HSBC predicts that by 2050, the Philippines will leapfrog 27 places to become the world's 16th largest economy.  Whether that is a blessing or a curse will depend entirely on how much the Philippines is willing to invest today in education, renewable energy, sustainable waste and water management, and other critical infrastructure.  And whether the Philippines is willing to educate and empower women with basic family planning and birth control education.

With a population at 100 million already and more than half of its population under the age of 25, the Philippines is looking at significant population growth over the next 40 years.   It could become one of the wealthiest nations in the world if it invests in its most important natural resource -- its people  Or it could become one of the poorest nations in the world if its economic growth does not exceed its population growth.

HSBC is using some fairly optimistic GDP growth assumptions to support its projections.  Its report assumes that the Philippines will achieve an average GDP growth of 8.4% from 2010 to 2020, 7.3% from 2020 to 2030, 6.6% from 2030 to 2040 and 5.8% from 2040 to 2050.  These assumptions compare with GDP growth of less than 5% in 2011 after hitting a little more than 7% in 2010.  Most experts believe that major factors in the lower growth rate in 2011 were the weakening global economy and the Philippine government's slow start on infrastructure development.  Whether the Philippines can sustain increasing investments in large infrastructure projects remains to be seen.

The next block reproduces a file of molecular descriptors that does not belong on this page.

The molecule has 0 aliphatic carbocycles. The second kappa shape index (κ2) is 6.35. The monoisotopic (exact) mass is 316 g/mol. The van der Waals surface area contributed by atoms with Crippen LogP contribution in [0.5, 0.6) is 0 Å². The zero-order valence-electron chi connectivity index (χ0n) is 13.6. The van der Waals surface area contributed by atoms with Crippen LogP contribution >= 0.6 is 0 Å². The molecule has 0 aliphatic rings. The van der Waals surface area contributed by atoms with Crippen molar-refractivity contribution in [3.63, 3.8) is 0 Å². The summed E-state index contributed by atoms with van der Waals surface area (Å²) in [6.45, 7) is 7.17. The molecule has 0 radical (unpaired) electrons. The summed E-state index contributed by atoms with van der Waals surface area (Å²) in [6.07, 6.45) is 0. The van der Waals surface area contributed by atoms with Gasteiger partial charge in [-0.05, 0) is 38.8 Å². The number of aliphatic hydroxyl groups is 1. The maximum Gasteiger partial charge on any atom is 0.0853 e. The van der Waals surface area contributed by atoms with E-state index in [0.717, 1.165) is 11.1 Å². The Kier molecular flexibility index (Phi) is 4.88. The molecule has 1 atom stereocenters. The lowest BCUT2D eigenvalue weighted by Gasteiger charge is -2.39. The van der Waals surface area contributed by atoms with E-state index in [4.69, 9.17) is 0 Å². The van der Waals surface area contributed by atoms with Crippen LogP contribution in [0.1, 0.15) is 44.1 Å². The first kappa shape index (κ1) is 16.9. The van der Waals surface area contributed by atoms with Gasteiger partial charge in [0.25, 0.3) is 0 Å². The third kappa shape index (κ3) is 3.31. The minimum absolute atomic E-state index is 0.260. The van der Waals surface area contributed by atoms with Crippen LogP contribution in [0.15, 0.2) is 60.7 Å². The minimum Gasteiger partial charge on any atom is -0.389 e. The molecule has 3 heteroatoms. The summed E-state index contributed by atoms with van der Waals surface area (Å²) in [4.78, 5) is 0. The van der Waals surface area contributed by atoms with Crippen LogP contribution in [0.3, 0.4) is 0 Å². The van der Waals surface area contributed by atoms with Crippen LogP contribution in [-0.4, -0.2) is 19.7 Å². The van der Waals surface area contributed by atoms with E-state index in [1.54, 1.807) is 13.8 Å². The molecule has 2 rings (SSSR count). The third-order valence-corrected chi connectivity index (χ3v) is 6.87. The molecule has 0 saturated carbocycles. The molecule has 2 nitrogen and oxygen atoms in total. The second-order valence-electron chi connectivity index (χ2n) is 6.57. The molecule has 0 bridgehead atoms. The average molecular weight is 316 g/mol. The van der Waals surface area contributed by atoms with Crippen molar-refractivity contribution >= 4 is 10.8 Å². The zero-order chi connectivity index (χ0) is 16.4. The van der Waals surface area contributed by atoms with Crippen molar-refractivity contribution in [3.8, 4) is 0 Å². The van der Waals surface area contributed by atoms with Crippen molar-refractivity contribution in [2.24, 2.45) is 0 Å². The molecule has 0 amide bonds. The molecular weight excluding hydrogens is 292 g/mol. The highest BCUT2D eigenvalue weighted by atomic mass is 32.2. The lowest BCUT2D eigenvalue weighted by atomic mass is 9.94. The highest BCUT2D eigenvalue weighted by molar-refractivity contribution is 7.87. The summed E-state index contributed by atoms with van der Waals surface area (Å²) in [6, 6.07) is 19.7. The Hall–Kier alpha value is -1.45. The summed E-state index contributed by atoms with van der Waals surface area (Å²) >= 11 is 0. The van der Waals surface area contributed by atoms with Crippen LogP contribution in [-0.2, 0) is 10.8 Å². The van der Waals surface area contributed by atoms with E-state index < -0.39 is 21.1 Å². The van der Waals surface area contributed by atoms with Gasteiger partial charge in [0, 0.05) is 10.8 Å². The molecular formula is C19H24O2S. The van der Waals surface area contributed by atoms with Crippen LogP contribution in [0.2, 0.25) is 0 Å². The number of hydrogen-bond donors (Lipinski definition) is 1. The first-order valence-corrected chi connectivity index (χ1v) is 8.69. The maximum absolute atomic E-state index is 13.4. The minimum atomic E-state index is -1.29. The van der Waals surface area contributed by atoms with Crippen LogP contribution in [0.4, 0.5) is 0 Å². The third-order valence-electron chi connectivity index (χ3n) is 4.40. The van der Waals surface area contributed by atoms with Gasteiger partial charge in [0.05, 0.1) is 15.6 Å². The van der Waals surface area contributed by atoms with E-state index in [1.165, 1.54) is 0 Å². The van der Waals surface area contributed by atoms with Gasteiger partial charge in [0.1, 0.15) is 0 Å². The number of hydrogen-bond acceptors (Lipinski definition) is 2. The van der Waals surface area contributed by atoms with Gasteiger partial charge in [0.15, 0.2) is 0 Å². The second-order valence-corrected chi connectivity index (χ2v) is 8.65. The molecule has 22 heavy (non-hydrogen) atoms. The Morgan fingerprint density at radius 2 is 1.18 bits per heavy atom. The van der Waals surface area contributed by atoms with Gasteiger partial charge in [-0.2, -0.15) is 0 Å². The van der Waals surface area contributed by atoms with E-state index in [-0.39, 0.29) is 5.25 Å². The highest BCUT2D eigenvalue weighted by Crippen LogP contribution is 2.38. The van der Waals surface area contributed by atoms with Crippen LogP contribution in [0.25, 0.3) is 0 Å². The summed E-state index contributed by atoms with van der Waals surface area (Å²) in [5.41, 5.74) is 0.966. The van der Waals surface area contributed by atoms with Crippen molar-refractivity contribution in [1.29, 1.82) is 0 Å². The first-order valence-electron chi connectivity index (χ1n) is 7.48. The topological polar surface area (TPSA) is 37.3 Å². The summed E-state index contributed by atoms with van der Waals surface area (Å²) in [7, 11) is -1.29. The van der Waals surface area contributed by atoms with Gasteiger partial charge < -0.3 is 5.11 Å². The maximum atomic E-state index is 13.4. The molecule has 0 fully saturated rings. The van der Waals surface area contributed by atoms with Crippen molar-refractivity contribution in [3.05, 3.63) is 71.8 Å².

The report from HSBC's global research department predicts that the world’s largest economy in 2050 will be China, followed by the United States.  The biggest losers over the next 40 years will be in Europe.  HSBC predicts that only five European nations will be in the top 20, compared to eight today.



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